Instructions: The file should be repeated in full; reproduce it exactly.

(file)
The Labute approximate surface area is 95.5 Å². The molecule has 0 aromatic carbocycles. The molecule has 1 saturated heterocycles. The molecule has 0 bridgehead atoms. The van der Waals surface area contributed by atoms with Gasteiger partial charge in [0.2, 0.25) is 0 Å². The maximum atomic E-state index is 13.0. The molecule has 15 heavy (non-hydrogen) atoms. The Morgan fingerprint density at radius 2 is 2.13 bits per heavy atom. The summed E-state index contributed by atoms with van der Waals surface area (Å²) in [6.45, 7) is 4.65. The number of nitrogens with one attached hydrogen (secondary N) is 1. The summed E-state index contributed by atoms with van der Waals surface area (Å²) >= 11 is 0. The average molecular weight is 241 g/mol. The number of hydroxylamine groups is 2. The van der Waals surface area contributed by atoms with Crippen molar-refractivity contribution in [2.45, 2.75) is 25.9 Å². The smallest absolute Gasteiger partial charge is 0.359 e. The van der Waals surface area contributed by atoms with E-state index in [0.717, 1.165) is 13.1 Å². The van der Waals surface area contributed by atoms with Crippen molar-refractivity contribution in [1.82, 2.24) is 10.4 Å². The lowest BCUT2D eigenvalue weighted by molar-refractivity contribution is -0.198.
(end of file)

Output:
The Labute approximate surface area is 95.5 Å². The molecule has 0 aromatic carbocycles. The molecule has 1 saturated heterocycles. The molecule has 0 bridgehead atoms. The van der Waals surface area contributed by atoms with Gasteiger partial charge in [0.2, 0.25) is 0 Å². The maximum atomic E-state index is 13.0. The molecule has 15 heavy (non-hydrogen) atoms. The Morgan fingerprint density at radius 2 is 2.13 bits per heavy atom. The summed E-state index contributed by atoms with van der Waals surface area (Å²) in [6.45, 7) is 4.65. The number of nitrogens with one attached hydrogen (secondary N) is 1. The summed E-state index contributed by atoms with van der Waals surface area (Å²) >= 11 is 0. The average molecular weight is 241 g/mol. The number of hydroxylamine groups is 2. The van der Waals surface area contributed by atoms with Crippen molar-refractivity contribution in [2.45, 2.75) is 25.9 Å². The smallest absolute Gasteiger partial charge is 0.359 e. The van der Waals surface area contributed by atoms with E-state index in [0.717, 1.165) is 13.1 Å². The van der Waals surface area contributed by atoms with Crippen molar-refractivity contribution in [1.82, 2.24) is 10.4 Å². The lowest BCUT2D eigenvalue weighted by molar-refractivity contribution is -0.198.